It is a pleasure to serve under your chairmanship, Mr Bone; I notice there has just been a change of Chair, and I thank your predecessor for the good work he did for us as well.
I congratulate Robert Courts on tabling and introducing this timely and important debate. Of course, he has a strong constituency interest—but, as he pointed out, so do we all. He mentioned at the start of his contribution the loss of the two German Eurofighters and of the pilot. The Opposition share his concern for the loss of that pilot and for the suffering that has been caused. As he rightly pointed out, it is a very sad moment indeed, and Germany is an important ally and NATO partner.
I also agree with the hon. Gentleman’s point about Tempest—it is a good name for the new aircraft, for all the reasons that he pointed out. I think we all agree that we should call it Tempest from now on, rather than a combination of initials or different terms. Tempest is a very good way of describing it.
The SNP spokesperson, Carol Monaghan, reminded us of what the hon. Member for Witney said: that the contribution of defence aerospace to our economy is much bigger than any contribution that the taxpayer makes towards its development. We are all aware of its multiplier effect. The hon. Gentleman pointed out that we need to develop, sponsor and bring on the technology not only for military applications, but—this was very important—for much broader applications. That is something that the Opposition certainly believe in, and I know that others across the House do too. Technologies with military applications might be initiated with start-up investment using taxpayers’ money, but they can be vastly echoed in the civilian sector, to benefit us all. That is really important; there are many examples of it, and we want to support fully it. As the hon. Gentleman said, military equipment is not a drain on our resource but an important part of our economy. I think we would all agree that the real enemy is the Treasury, which often does not see the value of defence expenditure, which it should, as it is vital to us.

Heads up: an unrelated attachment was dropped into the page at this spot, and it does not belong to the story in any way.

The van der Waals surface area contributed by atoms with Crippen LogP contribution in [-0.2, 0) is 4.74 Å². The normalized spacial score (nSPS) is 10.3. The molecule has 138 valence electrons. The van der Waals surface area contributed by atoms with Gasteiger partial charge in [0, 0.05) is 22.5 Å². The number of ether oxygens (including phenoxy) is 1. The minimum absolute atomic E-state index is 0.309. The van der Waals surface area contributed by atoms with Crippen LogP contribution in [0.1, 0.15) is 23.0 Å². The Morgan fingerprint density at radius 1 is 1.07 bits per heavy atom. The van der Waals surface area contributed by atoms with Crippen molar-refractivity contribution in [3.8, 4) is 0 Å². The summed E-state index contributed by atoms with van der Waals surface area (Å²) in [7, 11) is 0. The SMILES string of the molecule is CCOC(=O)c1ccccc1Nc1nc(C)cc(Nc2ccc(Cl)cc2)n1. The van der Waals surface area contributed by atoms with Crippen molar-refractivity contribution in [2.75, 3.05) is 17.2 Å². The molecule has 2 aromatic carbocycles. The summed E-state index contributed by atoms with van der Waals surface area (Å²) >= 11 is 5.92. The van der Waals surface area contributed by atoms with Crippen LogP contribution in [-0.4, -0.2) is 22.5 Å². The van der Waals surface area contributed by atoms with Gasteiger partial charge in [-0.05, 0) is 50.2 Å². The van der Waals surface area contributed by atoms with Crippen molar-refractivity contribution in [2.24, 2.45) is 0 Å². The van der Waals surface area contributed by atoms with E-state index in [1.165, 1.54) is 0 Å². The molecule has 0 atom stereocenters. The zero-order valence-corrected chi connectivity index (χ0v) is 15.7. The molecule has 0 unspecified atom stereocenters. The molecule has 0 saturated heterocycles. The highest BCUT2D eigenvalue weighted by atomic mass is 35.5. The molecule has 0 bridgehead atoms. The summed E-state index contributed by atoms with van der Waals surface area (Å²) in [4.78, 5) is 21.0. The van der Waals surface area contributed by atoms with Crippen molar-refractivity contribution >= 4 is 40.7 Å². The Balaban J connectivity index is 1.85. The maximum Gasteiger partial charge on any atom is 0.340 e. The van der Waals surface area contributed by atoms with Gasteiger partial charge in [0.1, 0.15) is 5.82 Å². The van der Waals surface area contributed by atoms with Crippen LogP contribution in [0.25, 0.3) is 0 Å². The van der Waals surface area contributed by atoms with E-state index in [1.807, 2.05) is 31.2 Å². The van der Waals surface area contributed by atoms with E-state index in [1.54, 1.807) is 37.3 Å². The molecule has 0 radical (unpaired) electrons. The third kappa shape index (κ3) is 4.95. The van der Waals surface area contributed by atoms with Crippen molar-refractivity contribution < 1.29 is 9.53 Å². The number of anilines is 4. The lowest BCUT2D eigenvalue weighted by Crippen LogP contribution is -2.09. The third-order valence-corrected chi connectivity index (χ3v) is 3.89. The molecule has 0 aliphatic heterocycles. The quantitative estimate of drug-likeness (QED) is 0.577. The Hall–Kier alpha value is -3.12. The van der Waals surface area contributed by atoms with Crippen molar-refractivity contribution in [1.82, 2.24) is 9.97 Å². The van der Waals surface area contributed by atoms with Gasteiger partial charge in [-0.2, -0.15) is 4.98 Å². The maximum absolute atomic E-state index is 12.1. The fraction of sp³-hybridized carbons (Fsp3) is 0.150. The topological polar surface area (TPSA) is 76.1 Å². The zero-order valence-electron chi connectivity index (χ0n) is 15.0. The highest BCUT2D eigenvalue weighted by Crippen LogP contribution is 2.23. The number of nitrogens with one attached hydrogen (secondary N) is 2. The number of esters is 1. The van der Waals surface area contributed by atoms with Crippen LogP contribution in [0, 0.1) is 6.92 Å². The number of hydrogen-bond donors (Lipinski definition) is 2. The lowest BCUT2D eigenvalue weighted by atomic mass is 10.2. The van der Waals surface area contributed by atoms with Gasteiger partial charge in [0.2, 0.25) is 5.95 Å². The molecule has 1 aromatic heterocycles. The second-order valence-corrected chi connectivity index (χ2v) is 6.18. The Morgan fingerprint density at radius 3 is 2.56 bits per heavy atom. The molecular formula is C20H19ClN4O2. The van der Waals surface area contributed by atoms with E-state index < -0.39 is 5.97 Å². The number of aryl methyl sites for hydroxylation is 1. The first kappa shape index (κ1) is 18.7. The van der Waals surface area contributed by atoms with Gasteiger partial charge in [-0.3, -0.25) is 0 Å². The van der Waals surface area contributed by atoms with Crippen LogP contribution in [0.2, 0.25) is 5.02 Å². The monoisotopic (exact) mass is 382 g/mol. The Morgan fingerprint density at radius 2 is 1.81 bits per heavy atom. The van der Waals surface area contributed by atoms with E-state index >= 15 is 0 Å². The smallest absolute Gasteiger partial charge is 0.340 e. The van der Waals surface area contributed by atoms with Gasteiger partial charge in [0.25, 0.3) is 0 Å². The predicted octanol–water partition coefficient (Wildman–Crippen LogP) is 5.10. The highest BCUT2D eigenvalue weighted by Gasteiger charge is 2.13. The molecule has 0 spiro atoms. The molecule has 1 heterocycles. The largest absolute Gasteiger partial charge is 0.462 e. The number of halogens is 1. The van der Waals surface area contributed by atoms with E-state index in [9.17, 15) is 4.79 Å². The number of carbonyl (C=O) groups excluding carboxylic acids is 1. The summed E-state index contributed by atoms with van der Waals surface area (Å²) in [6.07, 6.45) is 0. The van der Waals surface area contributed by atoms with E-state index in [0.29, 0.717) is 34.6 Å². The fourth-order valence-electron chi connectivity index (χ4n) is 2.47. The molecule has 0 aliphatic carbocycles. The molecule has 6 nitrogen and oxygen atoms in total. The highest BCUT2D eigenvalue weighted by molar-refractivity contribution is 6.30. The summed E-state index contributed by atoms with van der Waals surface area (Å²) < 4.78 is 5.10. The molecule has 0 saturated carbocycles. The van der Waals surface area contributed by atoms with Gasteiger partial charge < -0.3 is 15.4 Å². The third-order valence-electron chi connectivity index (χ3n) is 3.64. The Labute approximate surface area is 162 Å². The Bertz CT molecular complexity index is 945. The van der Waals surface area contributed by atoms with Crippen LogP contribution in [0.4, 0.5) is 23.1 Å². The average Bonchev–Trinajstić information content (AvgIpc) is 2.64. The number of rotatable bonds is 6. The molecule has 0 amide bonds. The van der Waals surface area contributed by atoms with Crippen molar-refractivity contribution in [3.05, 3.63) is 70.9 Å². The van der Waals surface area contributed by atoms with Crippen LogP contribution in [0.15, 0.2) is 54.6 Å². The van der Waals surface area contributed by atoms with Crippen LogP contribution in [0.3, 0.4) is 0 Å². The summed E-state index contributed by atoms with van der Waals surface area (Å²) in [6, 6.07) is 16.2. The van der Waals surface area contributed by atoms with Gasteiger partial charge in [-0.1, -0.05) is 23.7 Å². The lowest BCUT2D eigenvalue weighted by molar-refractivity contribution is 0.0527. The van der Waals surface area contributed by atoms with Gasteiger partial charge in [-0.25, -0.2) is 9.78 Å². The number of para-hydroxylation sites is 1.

My hon. Friend Ruth Smeeth pointed out that Unite representatives from Brough are here today—the skilled men and women who are so important to the manufacturing of the Hawk aircraft. I recognise some of the faces, having visited the factory myself. It is not far from my own constituency in Leeds. I certainly echo what she said: without those skills, without those men and women and their dedication, without the teamwork, we would not have the products at all.
I was privileged to see, and indeed sit in, the advanced Hawk, and I would like to see a lot more work going into that—not just a representative version of it, but developing it for full use and full capability, not just for the Red Arrows, but to be sold abroad too. It is a remarkable piece of equipment.
Anne-Marie Trevelyan talked about protecting, projecting and promoting, which is part of the document on the combat air strategy, and she is absolutely right. She also told us about the importance of the supply chain and pointed to the example of the part of the Typhoon wing made in her constituency, in Alnwick. She said that we are all connected to the defence industry, which is absolutely true.
The Chair of the Defence Committee, Dr Lewis, said that we need to be united and need to spend more. The Opposition certainly agree with that. He said we need the adequate financial base for defence expenditure, and we would always try to support that.
We also heard from Mark Menzies, who talked about the 100% Britishness of the Hawk aircraft. We are all very proud of it. Why can the Red Arrows not replace their current Hawks with new models, which would help to create the work that is so badly needed in the Brough order book? We want to see that continuity while we look for further orders, so I am glad that the hon. Gentleman made that point. We should not buy these products off the shelf; we should develop them 100% in the United Kingdom. Our sovereign capability is vital.